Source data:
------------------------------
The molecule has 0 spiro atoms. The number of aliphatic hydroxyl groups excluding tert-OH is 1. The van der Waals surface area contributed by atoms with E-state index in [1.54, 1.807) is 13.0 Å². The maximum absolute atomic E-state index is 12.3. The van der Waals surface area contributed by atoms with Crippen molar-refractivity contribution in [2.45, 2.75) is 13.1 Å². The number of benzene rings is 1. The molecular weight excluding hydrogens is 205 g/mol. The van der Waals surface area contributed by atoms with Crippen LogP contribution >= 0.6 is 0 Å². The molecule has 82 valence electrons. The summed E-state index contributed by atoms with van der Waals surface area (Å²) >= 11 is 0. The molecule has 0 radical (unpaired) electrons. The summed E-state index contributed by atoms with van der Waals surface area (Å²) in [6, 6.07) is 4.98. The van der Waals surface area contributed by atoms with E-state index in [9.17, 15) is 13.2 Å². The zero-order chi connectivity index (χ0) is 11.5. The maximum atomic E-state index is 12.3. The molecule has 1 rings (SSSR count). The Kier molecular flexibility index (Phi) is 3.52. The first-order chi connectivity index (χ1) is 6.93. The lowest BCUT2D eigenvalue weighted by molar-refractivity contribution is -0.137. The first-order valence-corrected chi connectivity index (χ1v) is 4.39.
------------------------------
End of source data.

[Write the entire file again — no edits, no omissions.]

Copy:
The molecule has 0 spiro atoms. The number of aliphatic hydroxyl groups excluding tert-OH is 1. The van der Waals surface area contributed by atoms with E-state index in [1.54, 1.807) is 13.0 Å². The maximum absolute atomic E-state index is 12.3. The van der Waals surface area contributed by atoms with Crippen molar-refractivity contribution in [2.45, 2.75) is 13.1 Å². The number of benzene rings is 1. The molecular weight excluding hydrogens is 205 g/mol. The van der Waals surface area contributed by atoms with Crippen LogP contribution >= 0.6 is 0 Å². The molecule has 82 valence electrons. The summed E-state index contributed by atoms with van der Waals surface area (Å²) >= 11 is 0. The molecule has 0 radical (unpaired) electrons. The summed E-state index contributed by atoms with van der Waals surface area (Å²) in [6, 6.07) is 4.98. The van der Waals surface area contributed by atoms with E-state index in [9.17, 15) is 13.2 Å². The zero-order chi connectivity index (χ0) is 11.5. The maximum atomic E-state index is 12.3. The molecule has 1 rings (SSSR count). The Kier molecular flexibility index (Phi) is 3.52. The first-order chi connectivity index (χ1) is 6.93. The lowest BCUT2D eigenvalue weighted by molar-refractivity contribution is -0.137. The first-order valence-corrected chi connectivity index (χ1v) is 4.39.